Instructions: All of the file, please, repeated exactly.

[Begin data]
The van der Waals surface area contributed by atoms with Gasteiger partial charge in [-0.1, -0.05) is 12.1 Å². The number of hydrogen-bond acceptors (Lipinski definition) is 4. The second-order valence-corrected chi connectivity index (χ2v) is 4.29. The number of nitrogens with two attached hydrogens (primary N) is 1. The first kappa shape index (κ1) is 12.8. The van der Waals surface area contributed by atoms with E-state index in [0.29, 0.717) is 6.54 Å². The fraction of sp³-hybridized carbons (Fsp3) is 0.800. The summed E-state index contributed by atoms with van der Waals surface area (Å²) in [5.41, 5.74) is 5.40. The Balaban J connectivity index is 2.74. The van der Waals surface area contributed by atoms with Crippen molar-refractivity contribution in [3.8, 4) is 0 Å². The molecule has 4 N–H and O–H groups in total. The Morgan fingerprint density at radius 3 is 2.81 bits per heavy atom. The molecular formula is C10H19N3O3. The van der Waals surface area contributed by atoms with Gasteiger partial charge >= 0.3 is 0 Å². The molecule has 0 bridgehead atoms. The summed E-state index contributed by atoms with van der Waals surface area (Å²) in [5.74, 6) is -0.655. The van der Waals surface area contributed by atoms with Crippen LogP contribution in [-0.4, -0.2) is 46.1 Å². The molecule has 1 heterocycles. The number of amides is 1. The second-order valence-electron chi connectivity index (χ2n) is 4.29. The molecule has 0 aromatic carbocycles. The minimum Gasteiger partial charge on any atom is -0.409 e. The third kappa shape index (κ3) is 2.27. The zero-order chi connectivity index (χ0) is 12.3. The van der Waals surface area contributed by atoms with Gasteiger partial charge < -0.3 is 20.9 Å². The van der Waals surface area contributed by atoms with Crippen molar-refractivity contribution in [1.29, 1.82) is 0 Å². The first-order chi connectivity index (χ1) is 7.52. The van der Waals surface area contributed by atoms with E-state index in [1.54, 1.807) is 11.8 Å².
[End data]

The van der Waals surface area contributed by atoms with Gasteiger partial charge in [-0.1, -0.05) is 12.1 Å². The number of hydrogen-bond acceptors (Lipinski definition) is 4. The second-order valence-corrected chi connectivity index (χ2v) is 4.29. The number of nitrogens with two attached hydrogens (primary N) is 1. The first kappa shape index (κ1) is 12.8. The van der Waals surface area contributed by atoms with E-state index in [0.29, 0.717) is 6.54 Å². The fraction of sp³-hybridized carbons (Fsp3) is 0.800. The summed E-state index contributed by atoms with van der Waals surface area (Å²) in [5.41, 5.74) is 5.40. The Balaban J connectivity index is 2.74. The van der Waals surface area contributed by atoms with Crippen molar-refractivity contribution in [3.8, 4) is 0 Å². The molecule has 4 N–H and O–H groups in total. The Morgan fingerprint density at radius 3 is 2.81 bits per heavy atom. The molecular formula is C10H19N3O3. The van der Waals surface area contributed by atoms with Gasteiger partial charge >= 0.3 is 0 Å². The molecule has 0 bridgehead atoms. The summed E-state index contributed by atoms with van der Waals surface area (Å²) in [5.74, 6) is -0.655. The van der Waals surface area contributed by atoms with Crippen LogP contribution in [-0.4, -0.2) is 46.1 Å². The molecule has 1 heterocycles. The number of amides is 1. The second-order valence-electron chi connectivity index (χ2n) is 4.29. The molecule has 0 aromatic carbocycles. The minimum Gasteiger partial charge on any atom is -0.409 e. The third kappa shape index (κ3) is 2.27. The zero-order chi connectivity index (χ0) is 12.3. The van der Waals surface area contributed by atoms with Gasteiger partial charge < -0.3 is 20.9 Å². The van der Waals surface area contributed by atoms with Crippen molar-refractivity contribution in [1.29, 1.82) is 0 Å². The first-order chi connectivity index (χ1) is 7.52. The van der Waals surface area contributed by atoms with E-state index in [1.54, 1.807) is 11.8 Å².